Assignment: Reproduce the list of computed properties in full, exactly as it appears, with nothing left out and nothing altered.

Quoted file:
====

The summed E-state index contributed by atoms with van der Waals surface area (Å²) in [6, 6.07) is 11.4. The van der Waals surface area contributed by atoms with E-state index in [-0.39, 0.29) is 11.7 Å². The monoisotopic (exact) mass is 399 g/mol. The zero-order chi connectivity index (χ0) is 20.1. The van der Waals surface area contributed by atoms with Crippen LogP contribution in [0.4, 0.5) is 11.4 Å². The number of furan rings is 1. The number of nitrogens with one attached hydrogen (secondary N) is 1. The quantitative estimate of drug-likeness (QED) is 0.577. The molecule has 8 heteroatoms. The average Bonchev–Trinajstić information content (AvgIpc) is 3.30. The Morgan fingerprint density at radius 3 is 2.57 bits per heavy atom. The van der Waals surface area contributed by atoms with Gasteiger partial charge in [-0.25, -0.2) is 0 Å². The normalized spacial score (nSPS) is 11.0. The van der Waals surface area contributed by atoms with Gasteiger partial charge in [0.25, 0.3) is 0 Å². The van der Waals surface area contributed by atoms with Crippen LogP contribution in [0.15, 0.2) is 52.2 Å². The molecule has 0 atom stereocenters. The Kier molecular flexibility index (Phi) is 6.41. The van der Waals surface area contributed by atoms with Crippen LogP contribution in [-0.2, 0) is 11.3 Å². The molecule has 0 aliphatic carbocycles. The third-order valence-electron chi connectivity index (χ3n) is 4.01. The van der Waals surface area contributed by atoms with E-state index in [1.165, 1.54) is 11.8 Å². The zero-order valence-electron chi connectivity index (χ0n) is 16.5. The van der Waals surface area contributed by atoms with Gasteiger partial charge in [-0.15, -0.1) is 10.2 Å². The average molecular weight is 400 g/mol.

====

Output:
The summed E-state index contributed by atoms with van der Waals surface area (Å²) in [6, 6.07) is 11.4. The van der Waals surface area contributed by atoms with E-state index in [-0.39, 0.29) is 11.7 Å². The monoisotopic (exact) mass is 399 g/mol. The zero-order chi connectivity index (χ0) is 20.1. The van der Waals surface area contributed by atoms with Crippen LogP contribution in [0.4, 0.5) is 11.4 Å². The number of furan rings is 1. The number of nitrogens with one attached hydrogen (secondary N) is 1. The quantitative estimate of drug-likeness (QED) is 0.577. The molecule has 8 heteroatoms. The average Bonchev–Trinajstić information content (AvgIpc) is 3.30. The Morgan fingerprint density at radius 3 is 2.57 bits per heavy atom. The van der Waals surface area contributed by atoms with Gasteiger partial charge in [-0.25, -0.2) is 0 Å². The normalized spacial score (nSPS) is 11.0. The van der Waals surface area contributed by atoms with Gasteiger partial charge in [0.25, 0.3) is 0 Å². The van der Waals surface area contributed by atoms with Crippen LogP contribution in [0.15, 0.2) is 52.2 Å². The molecule has 0 atom stereocenters. The Kier molecular flexibility index (Phi) is 6.41. The van der Waals surface area contributed by atoms with Crippen LogP contribution in [-0.2, 0) is 11.3 Å². The molecule has 0 aliphatic carbocycles. The third-order valence-electron chi connectivity index (χ3n) is 4.01. The van der Waals surface area contributed by atoms with E-state index in [1.165, 1.54) is 11.8 Å². The zero-order valence-electron chi connectivity index (χ0n) is 16.5. The van der Waals surface area contributed by atoms with Gasteiger partial charge in [-0.15, -0.1) is 10.2 Å². The average molecular weight is 400 g/mol.